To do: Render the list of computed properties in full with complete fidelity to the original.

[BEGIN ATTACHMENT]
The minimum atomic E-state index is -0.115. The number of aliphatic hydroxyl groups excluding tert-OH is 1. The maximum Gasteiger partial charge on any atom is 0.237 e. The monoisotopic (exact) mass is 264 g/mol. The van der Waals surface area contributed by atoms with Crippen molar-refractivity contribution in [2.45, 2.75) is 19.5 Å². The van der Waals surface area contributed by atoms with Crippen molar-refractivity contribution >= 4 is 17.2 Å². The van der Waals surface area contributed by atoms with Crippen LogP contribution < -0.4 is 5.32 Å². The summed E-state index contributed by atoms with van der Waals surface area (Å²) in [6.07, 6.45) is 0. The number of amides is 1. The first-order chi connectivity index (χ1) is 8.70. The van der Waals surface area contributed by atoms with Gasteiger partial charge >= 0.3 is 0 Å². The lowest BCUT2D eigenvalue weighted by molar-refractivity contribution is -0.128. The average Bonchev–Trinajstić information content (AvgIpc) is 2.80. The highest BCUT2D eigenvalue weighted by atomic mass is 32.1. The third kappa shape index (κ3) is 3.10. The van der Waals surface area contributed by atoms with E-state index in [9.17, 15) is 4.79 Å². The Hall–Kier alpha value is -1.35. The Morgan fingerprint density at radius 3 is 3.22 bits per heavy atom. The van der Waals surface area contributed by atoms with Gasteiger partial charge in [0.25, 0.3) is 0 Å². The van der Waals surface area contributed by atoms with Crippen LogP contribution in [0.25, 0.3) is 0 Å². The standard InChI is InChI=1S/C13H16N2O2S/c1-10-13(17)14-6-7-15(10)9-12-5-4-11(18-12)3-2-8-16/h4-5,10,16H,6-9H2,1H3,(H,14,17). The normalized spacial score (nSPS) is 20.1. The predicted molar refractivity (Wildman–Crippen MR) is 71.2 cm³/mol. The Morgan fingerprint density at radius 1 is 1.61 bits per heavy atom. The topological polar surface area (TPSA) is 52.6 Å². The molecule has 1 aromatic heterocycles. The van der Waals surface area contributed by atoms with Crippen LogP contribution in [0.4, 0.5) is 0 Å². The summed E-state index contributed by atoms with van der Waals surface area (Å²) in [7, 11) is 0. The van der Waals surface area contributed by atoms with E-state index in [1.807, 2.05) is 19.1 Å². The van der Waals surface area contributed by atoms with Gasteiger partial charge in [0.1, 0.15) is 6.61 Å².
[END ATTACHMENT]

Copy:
The minimum atomic E-state index is -0.115. The number of aliphatic hydroxyl groups excluding tert-OH is 1. The maximum Gasteiger partial charge on any atom is 0.237 e. The monoisotopic (exact) mass is 264 g/mol. The van der Waals surface area contributed by atoms with Crippen molar-refractivity contribution in [2.45, 2.75) is 19.5 Å². The van der Waals surface area contributed by atoms with Crippen molar-refractivity contribution >= 4 is 17.2 Å². The van der Waals surface area contributed by atoms with Crippen LogP contribution < -0.4 is 5.32 Å². The summed E-state index contributed by atoms with van der Waals surface area (Å²) in [6.07, 6.45) is 0. The number of amides is 1. The first-order chi connectivity index (χ1) is 8.70. The van der Waals surface area contributed by atoms with Gasteiger partial charge >= 0.3 is 0 Å². The lowest BCUT2D eigenvalue weighted by molar-refractivity contribution is -0.128. The average Bonchev–Trinajstić information content (AvgIpc) is 2.80. The highest BCUT2D eigenvalue weighted by atomic mass is 32.1. The third kappa shape index (κ3) is 3.10. The van der Waals surface area contributed by atoms with E-state index in [9.17, 15) is 4.79 Å². The Hall–Kier alpha value is -1.35. The Morgan fingerprint density at radius 3 is 3.22 bits per heavy atom. The van der Waals surface area contributed by atoms with Gasteiger partial charge in [0.25, 0.3) is 0 Å². The van der Waals surface area contributed by atoms with Crippen LogP contribution in [0.25, 0.3) is 0 Å². The standard InChI is InChI=1S/C13H16N2O2S/c1-10-13(17)14-6-7-15(10)9-12-5-4-11(18-12)3-2-8-16/h4-5,10,16H,6-9H2,1H3,(H,14,17). The normalized spacial score (nSPS) is 20.1. The predicted molar refractivity (Wildman–Crippen MR) is 71.2 cm³/mol. The Morgan fingerprint density at radius 1 is 1.61 bits per heavy atom. The topological polar surface area (TPSA) is 52.6 Å². The molecule has 1 aromatic heterocycles. The van der Waals surface area contributed by atoms with Crippen LogP contribution in [0.4, 0.5) is 0 Å². The summed E-state index contributed by atoms with van der Waals surface area (Å²) in [7, 11) is 0. The van der Waals surface area contributed by atoms with E-state index in [1.807, 2.05) is 19.1 Å². The van der Waals surface area contributed by atoms with Gasteiger partial charge in [0.1, 0.15) is 6.61 Å².